As summer heats up and we close out a quiet holiday week, here are a few noteworthy items to look at rolling into the weekend. We look at the BaaS deals heating up in 1H, thoughts on managing a banking cloud migration, and whether advances in generative AI will mean more or less white-collar workers.
1. Banking-as-a-Service deals on the rise
CBInsights reports on the uptick in BaaS deals and valuations. The particular plays into embedded finance, allowing non-financial companies to include bank-like capabilities in their offerings, continues to drive the market.
Despite a slowdown in the overall fintech market, VCs, banks, and tech companies are opening their checkbooks to invest in or acquire banking-as-a-service (BaaS) providers.
The financial technology behemoth FIS — which provides core banking, payments acceptance, and other services to banks and retailers around the world — recently acquired BaaS provider Bond for an undisclosed amount.
Notably, FIS has sold off its stake in Worldpay for $11.7 billion, in response to pressure from activist shareholders.
2. Moving your bank to the cloud
Accenture writes on the problem of when and how to address technical debt for banks, particularly when moving critical parts of operations to the cloud. First, a definition:
Tech debt occurs when either:
Software products are launched before they are fully debugged and do everything they were intended to do, with the intention of getting them into operation quickly and fixing the minor problems later; or
Software becomes outdated and doesn’t work well with more advanced systems, so “quick and dirty” workarounds are implemented to avoid starting from scratch with a newer version. Software that isn’t actively managed can quickly accrue this type of debt.
This problem exists in all major change projects, whether IT/software related or not. The difficult part is having a plan for how to deal with it. It becomes more tricky when it’s part of a major platform and/or operating model change in a cloud adoption initiative.
Banks are generally looking at their options as a tradeoff between two priorities:
Prioritizing modernization by settling their tech debt as soon as possible so that they don’t bring it into their new cloud infrastructure.
Prioritizing speed to the cloud by temporarily carrying their tech debt into the cloud so that it doesn’t slow down their move.
There’s a bit of handwaving at the end about one-size doesn’t fit all, but here are a few considerations when thinking about how to handle technical debt:
- Start with the end in mind- Your organization exists to serve your local communities. Look at the decision to close gaps and solve issues FIRST from your customers’ experience. There are still tradeoffs between cost and needs, but consider it a warning sign if you only solve your own problems at the expense of customers.
- Competitive position- Are you ultimately just closing a gap, keeping up with the Joneses, or providing something your customers can’t get anywhere else? Prioritize the first and last. Providing minimum capabilities is table stakes. Delighting your customers with unexpected value is differentiation. Adding incremental features that might go unnoticed can maybe wait.
3. The existential dread of AI
Benedict Evans writes on AI and the Automation of work, and more so on the societal concerns about what that might mean. He looks at the fear around mass job loss through the lens of Jervon’s paradox.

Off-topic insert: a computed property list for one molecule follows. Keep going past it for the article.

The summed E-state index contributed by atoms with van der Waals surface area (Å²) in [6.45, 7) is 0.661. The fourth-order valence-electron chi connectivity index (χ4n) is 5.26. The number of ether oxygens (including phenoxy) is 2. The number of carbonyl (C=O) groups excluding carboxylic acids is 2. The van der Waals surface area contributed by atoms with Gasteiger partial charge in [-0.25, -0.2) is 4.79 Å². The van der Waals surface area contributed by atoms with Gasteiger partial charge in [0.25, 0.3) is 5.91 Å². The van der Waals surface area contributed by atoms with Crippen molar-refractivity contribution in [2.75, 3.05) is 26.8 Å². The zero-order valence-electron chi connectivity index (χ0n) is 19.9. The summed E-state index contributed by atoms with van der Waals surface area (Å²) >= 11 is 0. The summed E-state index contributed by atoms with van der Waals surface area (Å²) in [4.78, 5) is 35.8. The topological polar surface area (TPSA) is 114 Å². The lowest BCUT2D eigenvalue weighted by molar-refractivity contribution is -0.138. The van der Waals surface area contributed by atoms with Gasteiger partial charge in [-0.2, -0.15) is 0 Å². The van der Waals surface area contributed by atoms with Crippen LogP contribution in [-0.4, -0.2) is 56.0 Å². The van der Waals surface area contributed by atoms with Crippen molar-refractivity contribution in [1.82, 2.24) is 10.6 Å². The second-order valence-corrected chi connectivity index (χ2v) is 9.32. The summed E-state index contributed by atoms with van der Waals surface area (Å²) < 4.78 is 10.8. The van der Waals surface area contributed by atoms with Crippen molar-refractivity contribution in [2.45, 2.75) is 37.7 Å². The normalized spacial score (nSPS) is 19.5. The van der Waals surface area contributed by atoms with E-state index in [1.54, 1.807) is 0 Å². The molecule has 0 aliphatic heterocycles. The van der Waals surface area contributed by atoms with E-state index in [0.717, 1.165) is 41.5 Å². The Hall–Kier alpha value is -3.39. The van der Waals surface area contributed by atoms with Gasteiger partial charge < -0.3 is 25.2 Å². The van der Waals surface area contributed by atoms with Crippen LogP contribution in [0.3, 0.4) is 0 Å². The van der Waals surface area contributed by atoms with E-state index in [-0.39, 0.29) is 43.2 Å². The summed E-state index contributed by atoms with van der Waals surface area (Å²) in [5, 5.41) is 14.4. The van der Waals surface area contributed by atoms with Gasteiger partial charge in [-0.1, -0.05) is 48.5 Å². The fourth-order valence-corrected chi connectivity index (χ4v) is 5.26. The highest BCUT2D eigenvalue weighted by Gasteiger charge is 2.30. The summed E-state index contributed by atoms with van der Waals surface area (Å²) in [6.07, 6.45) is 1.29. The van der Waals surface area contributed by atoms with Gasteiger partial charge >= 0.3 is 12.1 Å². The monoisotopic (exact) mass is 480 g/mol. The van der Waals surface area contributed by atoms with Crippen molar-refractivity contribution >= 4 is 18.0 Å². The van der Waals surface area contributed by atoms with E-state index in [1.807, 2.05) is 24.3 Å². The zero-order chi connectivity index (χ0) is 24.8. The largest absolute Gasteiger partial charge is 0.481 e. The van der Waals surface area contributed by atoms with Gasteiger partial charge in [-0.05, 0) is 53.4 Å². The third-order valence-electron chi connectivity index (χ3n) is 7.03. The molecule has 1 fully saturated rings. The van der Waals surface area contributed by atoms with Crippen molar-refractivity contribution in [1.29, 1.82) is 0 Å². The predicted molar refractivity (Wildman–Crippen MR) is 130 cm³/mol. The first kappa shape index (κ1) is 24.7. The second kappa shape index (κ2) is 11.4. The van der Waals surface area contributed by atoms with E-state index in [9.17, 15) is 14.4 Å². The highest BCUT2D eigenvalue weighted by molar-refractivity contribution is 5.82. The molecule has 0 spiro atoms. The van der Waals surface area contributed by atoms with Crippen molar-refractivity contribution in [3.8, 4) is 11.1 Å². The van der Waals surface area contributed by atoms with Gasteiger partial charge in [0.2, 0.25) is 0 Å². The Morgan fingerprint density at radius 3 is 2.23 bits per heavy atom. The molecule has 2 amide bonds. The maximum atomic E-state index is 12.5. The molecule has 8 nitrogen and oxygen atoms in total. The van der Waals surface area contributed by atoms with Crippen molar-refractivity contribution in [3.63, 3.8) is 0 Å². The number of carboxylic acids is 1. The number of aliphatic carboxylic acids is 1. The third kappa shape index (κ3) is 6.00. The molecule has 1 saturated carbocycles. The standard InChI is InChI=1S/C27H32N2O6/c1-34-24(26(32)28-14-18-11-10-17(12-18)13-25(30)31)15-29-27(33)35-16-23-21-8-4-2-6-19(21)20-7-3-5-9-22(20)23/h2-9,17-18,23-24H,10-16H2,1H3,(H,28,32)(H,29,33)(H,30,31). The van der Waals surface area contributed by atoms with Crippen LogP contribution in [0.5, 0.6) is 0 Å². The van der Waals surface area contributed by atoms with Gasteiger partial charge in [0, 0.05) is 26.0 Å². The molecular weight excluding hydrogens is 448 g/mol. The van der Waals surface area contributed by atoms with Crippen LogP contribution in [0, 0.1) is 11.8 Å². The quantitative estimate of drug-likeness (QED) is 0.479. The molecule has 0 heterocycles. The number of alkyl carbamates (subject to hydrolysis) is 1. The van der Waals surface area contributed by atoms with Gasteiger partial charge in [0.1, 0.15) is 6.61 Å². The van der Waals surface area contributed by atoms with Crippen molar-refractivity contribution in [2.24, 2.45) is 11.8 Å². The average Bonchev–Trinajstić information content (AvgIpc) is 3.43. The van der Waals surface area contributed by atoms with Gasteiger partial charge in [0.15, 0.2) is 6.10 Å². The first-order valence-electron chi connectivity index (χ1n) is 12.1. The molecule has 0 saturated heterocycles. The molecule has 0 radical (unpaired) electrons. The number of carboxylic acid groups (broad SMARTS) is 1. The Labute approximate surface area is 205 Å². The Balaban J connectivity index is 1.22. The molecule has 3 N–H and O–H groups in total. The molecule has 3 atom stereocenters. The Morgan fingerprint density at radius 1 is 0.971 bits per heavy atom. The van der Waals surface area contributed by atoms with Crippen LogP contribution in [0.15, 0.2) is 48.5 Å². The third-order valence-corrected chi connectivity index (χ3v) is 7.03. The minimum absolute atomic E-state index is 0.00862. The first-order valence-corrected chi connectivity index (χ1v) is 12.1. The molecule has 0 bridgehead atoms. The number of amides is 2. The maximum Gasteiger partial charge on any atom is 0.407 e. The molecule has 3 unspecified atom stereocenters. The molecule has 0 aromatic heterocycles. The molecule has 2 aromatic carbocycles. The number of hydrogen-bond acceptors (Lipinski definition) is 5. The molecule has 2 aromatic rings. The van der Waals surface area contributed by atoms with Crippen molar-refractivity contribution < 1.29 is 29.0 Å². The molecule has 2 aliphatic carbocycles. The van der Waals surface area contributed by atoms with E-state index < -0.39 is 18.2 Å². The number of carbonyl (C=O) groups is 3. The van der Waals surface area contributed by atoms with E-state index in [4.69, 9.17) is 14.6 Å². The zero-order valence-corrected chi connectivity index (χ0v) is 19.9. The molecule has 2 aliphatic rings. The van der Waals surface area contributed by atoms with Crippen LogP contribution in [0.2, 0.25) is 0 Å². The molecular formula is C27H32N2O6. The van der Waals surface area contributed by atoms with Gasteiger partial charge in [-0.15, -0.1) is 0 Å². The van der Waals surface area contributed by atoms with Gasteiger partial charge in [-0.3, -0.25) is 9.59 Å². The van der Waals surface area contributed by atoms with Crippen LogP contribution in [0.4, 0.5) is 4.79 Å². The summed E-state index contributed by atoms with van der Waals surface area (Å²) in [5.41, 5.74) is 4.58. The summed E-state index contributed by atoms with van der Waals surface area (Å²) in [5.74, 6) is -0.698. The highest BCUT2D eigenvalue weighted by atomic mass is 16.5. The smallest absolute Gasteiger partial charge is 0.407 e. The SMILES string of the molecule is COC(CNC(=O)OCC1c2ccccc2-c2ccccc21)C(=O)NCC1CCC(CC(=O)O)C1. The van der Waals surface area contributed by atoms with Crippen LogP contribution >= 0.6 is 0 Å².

In the 19th century the British navy ran on coal. Britain had a lot of coal (it was the Saudi Arabia of the steam age) but people worried what would happen when the coal ran out. Ah, said the engineers: don’t worry, because the steam engines keep getting more efficient, so we’ll use less coal. No, said Jevons: if we make steam engines more efficient, then they will be cheaper to run, and we will use more of them and use them for new and different things, and so we will use more coal.
We’ve been applying the Jevons Paradox to white collar work for 150 years.
Ben provides some historical context on the adoption of mainframes, spreadsheets, the PC, and how it generally created more work, not less. Where his take gets interesting is the counterarguments and conclusions on whether this wave of AI is different.
‘If we had a machine that could do anything people do, without any of these limitations, could it do anything people can do, without these limitations?’
Well, indeed, and if so we might have bigger problems than middle-class employment, but is that close? You can spend weeks of your life watching three hour YouTube videos of computer scientists arguing about this, and conclude only that they don’t really know either. You might also suggest that the idea this one magic piece of software will change everything, and override all the complexity of real people, real companies and the real economy, and can now be deployed in weeks instead of years, sounds like classic tech solutionism, but turned from utopia to dystopia.
As an analyst, though, I tend to prefer Hume’s empiricism over Descartes - I can only analyse what we can know. We don’t have AGI, and without that, we have only another wave of automation, and we don’t seem to have any a priori reason why this must be more or less painful than all the others.
And that’s it for this first week of July. For your slow short week, here is a quick post on the weird connection between toast and Ghostbusters. Got thoughts? We’d love to hear them at firstname.lastname@example.org. Keep ‘em coming.